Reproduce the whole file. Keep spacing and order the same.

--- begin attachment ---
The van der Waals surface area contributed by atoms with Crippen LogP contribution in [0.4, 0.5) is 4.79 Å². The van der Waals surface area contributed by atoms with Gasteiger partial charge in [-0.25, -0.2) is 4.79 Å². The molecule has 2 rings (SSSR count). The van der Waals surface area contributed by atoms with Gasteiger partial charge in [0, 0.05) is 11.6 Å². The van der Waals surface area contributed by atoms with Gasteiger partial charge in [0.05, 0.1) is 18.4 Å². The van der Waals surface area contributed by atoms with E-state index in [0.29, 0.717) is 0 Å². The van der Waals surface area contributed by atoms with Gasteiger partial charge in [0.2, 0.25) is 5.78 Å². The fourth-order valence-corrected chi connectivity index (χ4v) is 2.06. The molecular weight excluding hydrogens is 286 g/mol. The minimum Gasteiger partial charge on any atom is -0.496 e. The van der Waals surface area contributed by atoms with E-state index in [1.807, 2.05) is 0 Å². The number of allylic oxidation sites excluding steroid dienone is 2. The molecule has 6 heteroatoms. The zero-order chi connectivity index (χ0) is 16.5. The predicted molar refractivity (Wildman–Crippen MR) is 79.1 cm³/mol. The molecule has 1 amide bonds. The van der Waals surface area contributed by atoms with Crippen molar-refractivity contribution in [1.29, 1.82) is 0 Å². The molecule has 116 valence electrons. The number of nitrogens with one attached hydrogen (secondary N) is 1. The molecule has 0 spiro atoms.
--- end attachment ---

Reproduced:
The van der Waals surface area contributed by atoms with Crippen LogP contribution in [0.4, 0.5) is 4.79 Å². The van der Waals surface area contributed by atoms with Gasteiger partial charge in [-0.25, -0.2) is 4.79 Å². The molecule has 2 rings (SSSR count). The van der Waals surface area contributed by atoms with Gasteiger partial charge in [0, 0.05) is 11.6 Å². The van der Waals surface area contributed by atoms with Gasteiger partial charge in [0.05, 0.1) is 18.4 Å². The van der Waals surface area contributed by atoms with E-state index in [0.29, 0.717) is 0 Å². The van der Waals surface area contributed by atoms with Gasteiger partial charge in [0.2, 0.25) is 5.78 Å². The fourth-order valence-corrected chi connectivity index (χ4v) is 2.06. The molecular weight excluding hydrogens is 286 g/mol. The minimum Gasteiger partial charge on any atom is -0.496 e. The van der Waals surface area contributed by atoms with E-state index in [1.807, 2.05) is 0 Å². The number of allylic oxidation sites excluding steroid dienone is 2. The molecule has 6 heteroatoms. The zero-order chi connectivity index (χ0) is 16.5. The predicted molar refractivity (Wildman–Crippen MR) is 79.1 cm³/mol. The molecule has 1 amide bonds. The van der Waals surface area contributed by atoms with Crippen molar-refractivity contribution in [1.29, 1.82) is 0 Å². The molecule has 116 valence electrons. The number of nitrogens with one attached hydrogen (secondary N) is 1. The molecule has 0 spiro atoms.